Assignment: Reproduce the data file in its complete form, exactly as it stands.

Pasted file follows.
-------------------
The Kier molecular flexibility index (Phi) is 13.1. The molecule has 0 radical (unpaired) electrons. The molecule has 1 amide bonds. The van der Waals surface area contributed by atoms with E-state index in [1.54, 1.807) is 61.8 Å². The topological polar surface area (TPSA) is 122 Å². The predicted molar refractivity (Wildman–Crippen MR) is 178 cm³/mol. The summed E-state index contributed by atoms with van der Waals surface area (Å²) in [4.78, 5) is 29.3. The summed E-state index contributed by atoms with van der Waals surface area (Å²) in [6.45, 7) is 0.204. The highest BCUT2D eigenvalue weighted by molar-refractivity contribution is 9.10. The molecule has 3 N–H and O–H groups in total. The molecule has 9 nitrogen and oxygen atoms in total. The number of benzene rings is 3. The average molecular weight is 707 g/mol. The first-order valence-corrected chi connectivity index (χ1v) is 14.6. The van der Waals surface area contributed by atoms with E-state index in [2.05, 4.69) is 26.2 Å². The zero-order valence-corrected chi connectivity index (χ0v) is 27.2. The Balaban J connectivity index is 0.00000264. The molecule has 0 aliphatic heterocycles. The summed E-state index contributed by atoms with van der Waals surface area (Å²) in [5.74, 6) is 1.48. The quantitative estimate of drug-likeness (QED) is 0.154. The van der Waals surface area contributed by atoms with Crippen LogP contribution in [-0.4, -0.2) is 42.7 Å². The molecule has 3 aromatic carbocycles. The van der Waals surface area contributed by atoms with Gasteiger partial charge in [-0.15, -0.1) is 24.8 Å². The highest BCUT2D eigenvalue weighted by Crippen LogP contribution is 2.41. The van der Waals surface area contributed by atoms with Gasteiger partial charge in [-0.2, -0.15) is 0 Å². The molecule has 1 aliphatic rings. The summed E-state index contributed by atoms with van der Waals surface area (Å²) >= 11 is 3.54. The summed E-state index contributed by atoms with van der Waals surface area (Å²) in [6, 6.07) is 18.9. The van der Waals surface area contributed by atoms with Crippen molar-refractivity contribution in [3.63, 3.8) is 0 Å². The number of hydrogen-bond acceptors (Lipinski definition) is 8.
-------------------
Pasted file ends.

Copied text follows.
The Kier molecular flexibility index (Phi) is 13.1. The molecule has 0 radical (unpaired) electrons. The molecule has 1 amide bonds. The van der Waals surface area contributed by atoms with E-state index in [1.54, 1.807) is 61.8 Å². The topological polar surface area (TPSA) is 122 Å². The predicted molar refractivity (Wildman–Crippen MR) is 178 cm³/mol. The summed E-state index contributed by atoms with van der Waals surface area (Å²) in [4.78, 5) is 29.3. The summed E-state index contributed by atoms with van der Waals surface area (Å²) in [6.45, 7) is 0.204. The highest BCUT2D eigenvalue weighted by molar-refractivity contribution is 9.10. The molecule has 3 N–H and O–H groups in total. The molecule has 9 nitrogen and oxygen atoms in total. The number of benzene rings is 3. The average molecular weight is 707 g/mol. The first-order valence-corrected chi connectivity index (χ1v) is 14.6. The van der Waals surface area contributed by atoms with E-state index in [2.05, 4.69) is 26.2 Å². The zero-order valence-corrected chi connectivity index (χ0v) is 27.2. The Balaban J connectivity index is 0.00000264. The molecule has 0 aliphatic heterocycles. The summed E-state index contributed by atoms with van der Waals surface area (Å²) in [5.74, 6) is 1.48. The quantitative estimate of drug-likeness (QED) is 0.154. The van der Waals surface area contributed by atoms with Crippen LogP contribution in [-0.4, -0.2) is 42.7 Å². The molecule has 3 aromatic carbocycles. The van der Waals surface area contributed by atoms with Gasteiger partial charge in [-0.15, -0.1) is 24.8 Å². The highest BCUT2D eigenvalue weighted by Crippen LogP contribution is 2.41. The van der Waals surface area contributed by atoms with Gasteiger partial charge in [-0.2, -0.15) is 0 Å². The molecule has 1 aliphatic rings. The summed E-state index contributed by atoms with van der Waals surface area (Å²) >= 11 is 3.54. The summed E-state index contributed by atoms with van der Waals surface area (Å²) in [6, 6.07) is 18.9. The van der Waals surface area contributed by atoms with Crippen molar-refractivity contribution in [3.63, 3.8) is 0 Å². The number of hydrogen-bond acceptors (Lipinski definition) is 8.